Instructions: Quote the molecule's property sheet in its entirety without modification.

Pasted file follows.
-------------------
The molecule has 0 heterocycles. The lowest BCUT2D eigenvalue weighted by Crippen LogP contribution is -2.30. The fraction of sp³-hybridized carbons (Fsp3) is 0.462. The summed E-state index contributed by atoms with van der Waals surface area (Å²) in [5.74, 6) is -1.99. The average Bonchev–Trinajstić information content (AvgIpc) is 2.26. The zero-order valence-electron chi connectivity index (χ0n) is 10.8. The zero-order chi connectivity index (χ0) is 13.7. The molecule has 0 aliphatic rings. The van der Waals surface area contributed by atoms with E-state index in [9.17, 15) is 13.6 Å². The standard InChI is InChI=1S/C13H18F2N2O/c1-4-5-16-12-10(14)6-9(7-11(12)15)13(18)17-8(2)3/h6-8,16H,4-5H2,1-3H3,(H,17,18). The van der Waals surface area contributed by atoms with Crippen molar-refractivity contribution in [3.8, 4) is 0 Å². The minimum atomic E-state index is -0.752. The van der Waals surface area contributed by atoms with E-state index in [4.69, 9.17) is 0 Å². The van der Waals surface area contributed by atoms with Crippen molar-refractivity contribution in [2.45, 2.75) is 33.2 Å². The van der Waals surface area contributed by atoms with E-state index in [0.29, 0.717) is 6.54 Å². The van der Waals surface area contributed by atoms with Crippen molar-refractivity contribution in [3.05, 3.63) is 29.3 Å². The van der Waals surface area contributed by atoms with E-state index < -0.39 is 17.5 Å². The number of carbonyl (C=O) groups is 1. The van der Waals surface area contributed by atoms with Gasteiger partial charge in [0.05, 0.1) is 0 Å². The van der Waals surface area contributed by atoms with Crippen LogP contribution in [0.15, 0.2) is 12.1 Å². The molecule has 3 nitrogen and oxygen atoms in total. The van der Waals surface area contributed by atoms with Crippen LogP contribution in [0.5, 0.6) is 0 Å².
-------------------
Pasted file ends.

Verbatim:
The molecule has 0 heterocycles. The lowest BCUT2D eigenvalue weighted by Crippen LogP contribution is -2.30. The fraction of sp³-hybridized carbons (Fsp3) is 0.462. The summed E-state index contributed by atoms with van der Waals surface area (Å²) in [5.74, 6) is -1.99. The average Bonchev–Trinajstić information content (AvgIpc) is 2.26. The zero-order valence-electron chi connectivity index (χ0n) is 10.8. The zero-order chi connectivity index (χ0) is 13.7. The molecule has 0 aliphatic rings. The van der Waals surface area contributed by atoms with E-state index in [9.17, 15) is 13.6 Å². The standard InChI is InChI=1S/C13H18F2N2O/c1-4-5-16-12-10(14)6-9(7-11(12)15)13(18)17-8(2)3/h6-8,16H,4-5H2,1-3H3,(H,17,18). The van der Waals surface area contributed by atoms with Crippen molar-refractivity contribution in [3.8, 4) is 0 Å². The minimum atomic E-state index is -0.752. The van der Waals surface area contributed by atoms with E-state index in [4.69, 9.17) is 0 Å². The van der Waals surface area contributed by atoms with Crippen molar-refractivity contribution in [2.45, 2.75) is 33.2 Å². The van der Waals surface area contributed by atoms with E-state index in [0.29, 0.717) is 6.54 Å². The van der Waals surface area contributed by atoms with Crippen molar-refractivity contribution in [3.05, 3.63) is 29.3 Å². The van der Waals surface area contributed by atoms with E-state index < -0.39 is 17.5 Å². The number of carbonyl (C=O) groups is 1. The van der Waals surface area contributed by atoms with Gasteiger partial charge in [0.05, 0.1) is 0 Å². The van der Waals surface area contributed by atoms with Crippen LogP contribution in [0.15, 0.2) is 12.1 Å². The molecule has 3 nitrogen and oxygen atoms in total. The van der Waals surface area contributed by atoms with Crippen LogP contribution in [0.5, 0.6) is 0 Å².